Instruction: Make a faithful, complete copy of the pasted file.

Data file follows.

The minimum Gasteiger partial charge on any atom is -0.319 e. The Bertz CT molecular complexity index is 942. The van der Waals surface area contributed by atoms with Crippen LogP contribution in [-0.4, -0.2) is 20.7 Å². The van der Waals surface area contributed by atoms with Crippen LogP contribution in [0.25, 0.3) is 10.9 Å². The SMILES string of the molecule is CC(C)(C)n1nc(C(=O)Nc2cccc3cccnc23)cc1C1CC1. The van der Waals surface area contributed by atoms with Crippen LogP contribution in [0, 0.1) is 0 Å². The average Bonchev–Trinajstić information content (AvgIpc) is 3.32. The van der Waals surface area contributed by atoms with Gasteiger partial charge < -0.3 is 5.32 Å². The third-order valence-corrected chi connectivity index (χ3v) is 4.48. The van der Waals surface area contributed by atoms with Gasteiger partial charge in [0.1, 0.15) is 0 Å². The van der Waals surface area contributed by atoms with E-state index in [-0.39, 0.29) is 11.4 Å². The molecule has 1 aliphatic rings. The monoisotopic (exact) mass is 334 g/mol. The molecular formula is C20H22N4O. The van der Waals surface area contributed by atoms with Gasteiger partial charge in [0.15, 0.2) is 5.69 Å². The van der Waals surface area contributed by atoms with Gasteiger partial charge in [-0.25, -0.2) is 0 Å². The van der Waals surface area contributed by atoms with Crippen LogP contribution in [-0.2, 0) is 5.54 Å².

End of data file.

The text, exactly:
The minimum Gasteiger partial charge on any atom is -0.319 e. The Bertz CT molecular complexity index is 942. The van der Waals surface area contributed by atoms with Crippen LogP contribution in [-0.4, -0.2) is 20.7 Å². The van der Waals surface area contributed by atoms with Crippen LogP contribution in [0.25, 0.3) is 10.9 Å². The SMILES string of the molecule is CC(C)(C)n1nc(C(=O)Nc2cccc3cccnc23)cc1C1CC1. The van der Waals surface area contributed by atoms with Crippen LogP contribution in [0, 0.1) is 0 Å². The average Bonchev–Trinajstić information content (AvgIpc) is 3.32. The van der Waals surface area contributed by atoms with Gasteiger partial charge < -0.3 is 5.32 Å². The third-order valence-corrected chi connectivity index (χ3v) is 4.48. The van der Waals surface area contributed by atoms with Gasteiger partial charge in [0.1, 0.15) is 0 Å². The van der Waals surface area contributed by atoms with E-state index in [-0.39, 0.29) is 11.4 Å². The molecule has 1 aliphatic rings. The monoisotopic (exact) mass is 334 g/mol. The molecular formula is C20H22N4O. The van der Waals surface area contributed by atoms with Gasteiger partial charge in [0.15, 0.2) is 5.69 Å². The van der Waals surface area contributed by atoms with Gasteiger partial charge in [-0.25, -0.2) is 0 Å². The van der Waals surface area contributed by atoms with Crippen LogP contribution in [-0.2, 0) is 5.54 Å².